You only have 11 minutes TOTAL. Really only 8-9 minutes to talk. Use it wisely. 8 minutes means you should not have more than about 10 or 12 slides. Having too many slides and rushing through just shows that you don't understand what you did well enough to crystallize it. You should be able to explain what you did in 8 minutes but you have to stick to the general high points. You might think 8 minutes is short but it is plenty if you don’t go into a lot of detail. People who are really interested will listen to a 15 minute talk if it is in their field and they want to know details and critically review, but for an overview, 8 minutes is about all people want to hear about a topic at a general level.

Title Slide.... You should have one, but you don't need to read your title slide and introduce yourself. People can read this and they will also have the list of talks in the convocation agenda. Also,  the session chairperson will introduce you. Just start....."Today, I am going to talk about the interaction of aluminum films with silicon. This is important because..........."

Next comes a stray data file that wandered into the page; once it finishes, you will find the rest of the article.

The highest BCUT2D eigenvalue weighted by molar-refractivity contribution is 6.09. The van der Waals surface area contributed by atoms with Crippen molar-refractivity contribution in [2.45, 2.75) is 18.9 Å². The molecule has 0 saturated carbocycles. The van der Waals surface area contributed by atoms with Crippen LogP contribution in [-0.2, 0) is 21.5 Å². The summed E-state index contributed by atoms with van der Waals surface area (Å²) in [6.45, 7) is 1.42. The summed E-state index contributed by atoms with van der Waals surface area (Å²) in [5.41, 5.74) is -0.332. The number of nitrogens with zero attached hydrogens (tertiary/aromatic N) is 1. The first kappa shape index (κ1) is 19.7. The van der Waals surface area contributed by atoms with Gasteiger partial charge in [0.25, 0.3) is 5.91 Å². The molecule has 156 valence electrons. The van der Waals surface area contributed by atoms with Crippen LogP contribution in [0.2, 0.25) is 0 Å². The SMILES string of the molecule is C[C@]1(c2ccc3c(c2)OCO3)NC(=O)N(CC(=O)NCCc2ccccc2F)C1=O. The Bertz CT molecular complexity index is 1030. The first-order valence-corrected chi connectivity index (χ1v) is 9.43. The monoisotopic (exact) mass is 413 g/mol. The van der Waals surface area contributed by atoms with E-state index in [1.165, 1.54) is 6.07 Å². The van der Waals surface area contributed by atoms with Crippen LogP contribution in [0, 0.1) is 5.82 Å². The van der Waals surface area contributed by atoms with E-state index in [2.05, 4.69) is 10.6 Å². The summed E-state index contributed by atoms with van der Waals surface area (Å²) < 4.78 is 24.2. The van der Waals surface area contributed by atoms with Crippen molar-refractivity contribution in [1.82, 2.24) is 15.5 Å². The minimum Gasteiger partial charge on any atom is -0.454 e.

Speaking....Speak to the audience, not the screen. You only need to glance at the screen a few times for each slide to scan the bullet points, and then turn to the audience and TALK NATURALLY.